THE HURT LOCKER

Great films are defined by great scenes. Recall any Oscar winning film and your mind should immediately jump to a key sequence that helped ensure it went on to claim Hollywood’s greatest accolade.

From the Russian roulette sequence in 1978’s The Deer Hunter to Lester Burnham’s rose petal fantasies in 1999’s American Beauty, great scenes are what make great films. The Hurt Locker, this year’s Oscar winner for Best Picture, has such a scene. Although, upon first seeing it, you might not consider it great and you would certainly be forgiven for missing it.

Visually, the section in question is pedestrian, some might even say unremarkable, when compared to the rest of the film’s intense war sequences. However, viewed alongside those it defines and explains so crisply who and what the film’s protagonist is, that there is no way it could not be the defining moment of the film.

Confronted by a 30 metre long aisle of breakfast cereal, Iraqi war veteran William James (Jeremy Renner) must choose a particular brand for his wife and young son. The task may seem simple enough but for Will it is anything but that. It’s in this moment that we understand that he is not designed for the ordinary world and that his purpose will, ultimately, forever lie on the battlefield.

The Hurt Locker begins with a quote from the book War is a Force That Gives Us Meaning (written by war correspondent Chris Hedges), it reads, “The rush of battle is a potent and often lethal addiction, for war is a drug.” It’s an uncomfortable idea that requires a person to tussle mentally with it’s implications but, when book-ended with the grocery store sequence mentioned above, it frames the The Hurt Locker as something quite different.

Having has just taken command of an Explosive Ordnance Disposal (OED) team in Iraq, Sergeant First Class William James is joined by Sergeant J. T. Sanborn (Anthony Mackie) and Specialist Owen Eldridge (Brian Geraghty). Together, they are tasked with disarming and destroying improvised explosive devices (IEDs) laid by insurgents in the post-invasion country.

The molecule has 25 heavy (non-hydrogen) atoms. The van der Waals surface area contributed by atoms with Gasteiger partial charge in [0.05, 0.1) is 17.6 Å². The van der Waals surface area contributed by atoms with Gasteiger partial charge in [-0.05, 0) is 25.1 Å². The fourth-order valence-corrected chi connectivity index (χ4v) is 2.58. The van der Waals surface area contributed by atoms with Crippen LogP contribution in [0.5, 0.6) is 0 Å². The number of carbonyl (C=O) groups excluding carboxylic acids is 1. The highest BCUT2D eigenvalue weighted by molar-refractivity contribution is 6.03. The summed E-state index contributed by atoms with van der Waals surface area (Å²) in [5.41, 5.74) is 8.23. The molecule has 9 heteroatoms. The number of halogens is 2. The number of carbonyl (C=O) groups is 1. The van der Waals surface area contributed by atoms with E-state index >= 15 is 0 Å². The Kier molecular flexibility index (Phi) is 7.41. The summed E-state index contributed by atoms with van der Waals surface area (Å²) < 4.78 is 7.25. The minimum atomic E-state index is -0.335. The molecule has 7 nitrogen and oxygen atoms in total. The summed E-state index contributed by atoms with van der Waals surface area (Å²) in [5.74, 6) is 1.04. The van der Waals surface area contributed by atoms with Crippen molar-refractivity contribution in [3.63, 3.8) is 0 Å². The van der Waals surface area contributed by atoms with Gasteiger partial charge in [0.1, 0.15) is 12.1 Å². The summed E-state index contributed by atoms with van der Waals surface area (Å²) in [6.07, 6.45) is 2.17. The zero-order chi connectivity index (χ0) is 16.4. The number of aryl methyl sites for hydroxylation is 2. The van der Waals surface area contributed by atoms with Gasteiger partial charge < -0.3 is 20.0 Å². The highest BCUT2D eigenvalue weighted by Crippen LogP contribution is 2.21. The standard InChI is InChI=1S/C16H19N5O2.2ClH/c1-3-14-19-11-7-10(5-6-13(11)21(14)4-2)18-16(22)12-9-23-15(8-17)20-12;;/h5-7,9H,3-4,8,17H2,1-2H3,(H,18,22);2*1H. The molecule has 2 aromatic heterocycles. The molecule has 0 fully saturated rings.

Sanborn and Eldridge are responsible for protecting and providing assistance to Will as he tackles the bomb disposal part of the job. Unfortunately, Will’s maverick approach to his work soon puts him in conflict with his fellow soldiers.

Quite unlike any war movie I have ever seen, The Hurt Locker strips away the rhetoric usually associated with the genre, supporting neither the view of the American left or right, and presents a contained perspective of war from the viewpoint of the men on the ground. I realise most war films are about soldiers in the trenches but this film is possibly the most personal representation I’ve ever had the pleasure of seeing – focusing purely on Will, Sanborn and Eldridge.

The fantastic thing about The Hurt Locker is that it provides the pieces and then requires its audience to bring them together to make a whole. We’re given the harsh Iraqi environment; the armed conflict; the soldiers, with their emotional baggage, internal conflict and the tough decisions they have to make daily; but we are never force fed a message or pointed in a specific direction.

Director Kathyrn Bigelow masterfully allows these elements to permeate the frame and then breathe. She is never prescriptive and, while this may sound like a recipe for disaster, it opens The Hurt Locker up to numerous interpretations and readings that will repeatedly reward a viewer with each successive viewing.

Is William truly addicted to battle? The signs are there but is it as simple as that? Why does he get so torn up when he discovers the body of a young Iraqi boy, whom he suspects is a friend from his base? These are some of the questions the film poses but never answers completely.

Bigelow augments this openness with a visual style that can only be described as art. Extreme close-ups of half faces, Soviet montage editing techniques (a slaughtered animal on a man’s back cut together with a running William) and taut action sequences contribute wonderfully to the sense of uncertainty that Will and his fellow soldiers feel in relation to their tour in Iraq.

Bigelow’s direction of the action sequences must be commended. Incredibly tense and brutal, the film’s quieter – more introspective – moments are blown to bloody shreds with her depictions of armed conflict.

The Hurt Locker is truly deserving of the awards (six in total) it garnered at this year’s Academy awards ceremony. It’s a film experience that provides a wallop of a first time viewing before nestling comfortably into your mind, asking you to prod and mull it over a bit more as you try and get to the bottom of what it all means and represents. It epitomizes the best type of cinema because it engages on both an emotional and intellectual level.

Described by some as a relentless film experience, at the conclusion of The Hurt Locker I found myself in awe of Sergeant First Class William James and his “addiction’. I have a feeling that many people will feel the same way after having seen the film.

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